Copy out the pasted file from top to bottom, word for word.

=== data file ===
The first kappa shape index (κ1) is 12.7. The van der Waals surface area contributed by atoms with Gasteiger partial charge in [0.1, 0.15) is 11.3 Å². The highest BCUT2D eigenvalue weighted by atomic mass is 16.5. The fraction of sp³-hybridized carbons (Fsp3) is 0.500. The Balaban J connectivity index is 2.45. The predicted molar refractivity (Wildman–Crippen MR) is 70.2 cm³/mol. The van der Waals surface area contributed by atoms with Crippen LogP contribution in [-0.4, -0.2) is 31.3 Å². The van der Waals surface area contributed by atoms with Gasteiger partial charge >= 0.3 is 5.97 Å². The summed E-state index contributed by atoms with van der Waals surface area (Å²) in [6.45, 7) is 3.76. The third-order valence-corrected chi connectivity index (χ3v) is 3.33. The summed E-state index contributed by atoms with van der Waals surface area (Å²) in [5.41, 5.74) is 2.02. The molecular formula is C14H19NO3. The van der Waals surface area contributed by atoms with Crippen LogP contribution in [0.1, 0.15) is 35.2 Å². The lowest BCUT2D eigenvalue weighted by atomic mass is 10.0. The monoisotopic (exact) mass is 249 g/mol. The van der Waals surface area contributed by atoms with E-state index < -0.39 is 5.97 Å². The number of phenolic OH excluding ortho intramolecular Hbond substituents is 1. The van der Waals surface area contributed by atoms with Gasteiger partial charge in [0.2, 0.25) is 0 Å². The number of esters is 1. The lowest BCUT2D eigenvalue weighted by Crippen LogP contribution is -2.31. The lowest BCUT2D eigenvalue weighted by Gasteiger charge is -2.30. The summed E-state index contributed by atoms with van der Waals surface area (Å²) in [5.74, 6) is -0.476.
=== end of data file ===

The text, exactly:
The first kappa shape index (κ1) is 12.7. The van der Waals surface area contributed by atoms with Gasteiger partial charge in [0.1, 0.15) is 11.3 Å². The highest BCUT2D eigenvalue weighted by atomic mass is 16.5. The fraction of sp³-hybridized carbons (Fsp3) is 0.500. The Balaban J connectivity index is 2.45. The predicted molar refractivity (Wildman–Crippen MR) is 70.2 cm³/mol. The van der Waals surface area contributed by atoms with Crippen LogP contribution in [-0.4, -0.2) is 31.3 Å². The van der Waals surface area contributed by atoms with Gasteiger partial charge >= 0.3 is 5.97 Å². The summed E-state index contributed by atoms with van der Waals surface area (Å²) in [6.45, 7) is 3.76. The third-order valence-corrected chi connectivity index (χ3v) is 3.33. The summed E-state index contributed by atoms with van der Waals surface area (Å²) in [5.41, 5.74) is 2.02. The molecular formula is C14H19NO3. The van der Waals surface area contributed by atoms with Crippen LogP contribution in [0.1, 0.15) is 35.2 Å². The lowest BCUT2D eigenvalue weighted by atomic mass is 10.0. The monoisotopic (exact) mass is 249 g/mol. The van der Waals surface area contributed by atoms with E-state index < -0.39 is 5.97 Å². The number of phenolic OH excluding ortho intramolecular Hbond substituents is 1. The van der Waals surface area contributed by atoms with Gasteiger partial charge in [0.2, 0.25) is 0 Å². The number of esters is 1. The lowest BCUT2D eigenvalue weighted by Crippen LogP contribution is -2.31. The lowest BCUT2D eigenvalue weighted by Gasteiger charge is -2.30. The summed E-state index contributed by atoms with van der Waals surface area (Å²) in [5.74, 6) is -0.476.